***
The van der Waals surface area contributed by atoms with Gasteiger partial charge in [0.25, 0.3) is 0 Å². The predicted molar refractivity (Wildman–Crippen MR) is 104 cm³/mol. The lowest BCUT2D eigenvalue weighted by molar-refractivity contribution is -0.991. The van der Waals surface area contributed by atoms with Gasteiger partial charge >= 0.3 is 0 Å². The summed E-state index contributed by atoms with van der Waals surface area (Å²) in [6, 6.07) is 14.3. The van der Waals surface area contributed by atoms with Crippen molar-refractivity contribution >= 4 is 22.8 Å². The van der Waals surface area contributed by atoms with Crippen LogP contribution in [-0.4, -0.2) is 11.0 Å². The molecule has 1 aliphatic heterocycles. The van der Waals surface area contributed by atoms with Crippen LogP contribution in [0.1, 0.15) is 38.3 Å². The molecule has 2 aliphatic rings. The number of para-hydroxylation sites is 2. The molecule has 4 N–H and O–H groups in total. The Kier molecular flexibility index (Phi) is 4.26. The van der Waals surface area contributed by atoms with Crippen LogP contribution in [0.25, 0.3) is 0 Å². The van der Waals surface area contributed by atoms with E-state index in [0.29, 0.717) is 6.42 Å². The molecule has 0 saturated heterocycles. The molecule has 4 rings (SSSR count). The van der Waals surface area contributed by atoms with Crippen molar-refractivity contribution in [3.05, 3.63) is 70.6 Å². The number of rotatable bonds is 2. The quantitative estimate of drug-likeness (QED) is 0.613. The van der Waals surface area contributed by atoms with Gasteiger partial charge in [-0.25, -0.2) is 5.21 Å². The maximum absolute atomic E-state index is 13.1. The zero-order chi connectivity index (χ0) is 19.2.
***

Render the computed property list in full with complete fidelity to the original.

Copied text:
The van der Waals surface area contributed by atoms with Gasteiger partial charge in [0.25, 0.3) is 0 Å². The predicted molar refractivity (Wildman–Crippen MR) is 104 cm³/mol. The lowest BCUT2D eigenvalue weighted by molar-refractivity contribution is -0.991. The van der Waals surface area contributed by atoms with Gasteiger partial charge >= 0.3 is 0 Å². The summed E-state index contributed by atoms with van der Waals surface area (Å²) in [6, 6.07) is 14.3. The van der Waals surface area contributed by atoms with Crippen molar-refractivity contribution >= 4 is 22.8 Å². The van der Waals surface area contributed by atoms with Crippen LogP contribution in [-0.4, -0.2) is 11.0 Å². The molecule has 1 aliphatic heterocycles. The van der Waals surface area contributed by atoms with Crippen LogP contribution in [0.1, 0.15) is 38.3 Å². The molecule has 2 aliphatic rings. The number of para-hydroxylation sites is 2. The molecule has 4 N–H and O–H groups in total. The Kier molecular flexibility index (Phi) is 4.26. The van der Waals surface area contributed by atoms with Crippen LogP contribution in [0.25, 0.3) is 0 Å². The van der Waals surface area contributed by atoms with E-state index in [0.29, 0.717) is 6.42 Å². The molecule has 0 saturated heterocycles. The molecule has 4 rings (SSSR count). The van der Waals surface area contributed by atoms with Crippen molar-refractivity contribution in [3.05, 3.63) is 70.6 Å². The number of rotatable bonds is 2. The quantitative estimate of drug-likeness (QED) is 0.613. The van der Waals surface area contributed by atoms with Gasteiger partial charge in [-0.25, -0.2) is 5.21 Å². The maximum absolute atomic E-state index is 13.1. The zero-order chi connectivity index (χ0) is 19.2.